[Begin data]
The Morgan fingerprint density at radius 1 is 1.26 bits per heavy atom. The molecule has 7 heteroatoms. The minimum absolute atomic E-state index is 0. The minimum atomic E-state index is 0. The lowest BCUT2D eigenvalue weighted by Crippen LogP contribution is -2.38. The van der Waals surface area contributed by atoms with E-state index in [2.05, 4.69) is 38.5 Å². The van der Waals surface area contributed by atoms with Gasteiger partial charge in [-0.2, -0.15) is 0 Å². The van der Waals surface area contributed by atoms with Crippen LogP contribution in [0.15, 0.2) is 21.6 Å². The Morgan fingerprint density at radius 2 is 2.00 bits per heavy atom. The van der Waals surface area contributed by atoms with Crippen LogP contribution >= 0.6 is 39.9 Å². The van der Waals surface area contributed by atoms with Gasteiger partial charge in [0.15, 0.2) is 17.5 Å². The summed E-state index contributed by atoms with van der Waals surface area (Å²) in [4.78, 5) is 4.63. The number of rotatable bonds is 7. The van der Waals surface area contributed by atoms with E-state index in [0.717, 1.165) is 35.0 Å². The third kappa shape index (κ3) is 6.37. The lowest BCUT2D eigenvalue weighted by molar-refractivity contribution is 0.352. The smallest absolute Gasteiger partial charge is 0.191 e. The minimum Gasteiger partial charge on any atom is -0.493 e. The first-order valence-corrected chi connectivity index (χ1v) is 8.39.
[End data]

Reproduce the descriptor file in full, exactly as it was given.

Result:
The Morgan fingerprint density at radius 1 is 1.26 bits per heavy atom. The molecule has 7 heteroatoms. The minimum absolute atomic E-state index is 0. The minimum atomic E-state index is 0. The lowest BCUT2D eigenvalue weighted by Crippen LogP contribution is -2.38. The van der Waals surface area contributed by atoms with E-state index in [2.05, 4.69) is 38.5 Å². The van der Waals surface area contributed by atoms with Gasteiger partial charge in [-0.2, -0.15) is 0 Å². The van der Waals surface area contributed by atoms with Crippen LogP contribution in [0.15, 0.2) is 21.6 Å². The Morgan fingerprint density at radius 2 is 2.00 bits per heavy atom. The van der Waals surface area contributed by atoms with Crippen LogP contribution >= 0.6 is 39.9 Å². The van der Waals surface area contributed by atoms with Gasteiger partial charge in [0.15, 0.2) is 17.5 Å². The summed E-state index contributed by atoms with van der Waals surface area (Å²) in [4.78, 5) is 4.63. The number of rotatable bonds is 7. The van der Waals surface area contributed by atoms with E-state index in [0.717, 1.165) is 35.0 Å². The third kappa shape index (κ3) is 6.37. The lowest BCUT2D eigenvalue weighted by molar-refractivity contribution is 0.352. The smallest absolute Gasteiger partial charge is 0.191 e. The minimum Gasteiger partial charge on any atom is -0.493 e. The first-order valence-corrected chi connectivity index (χ1v) is 8.39.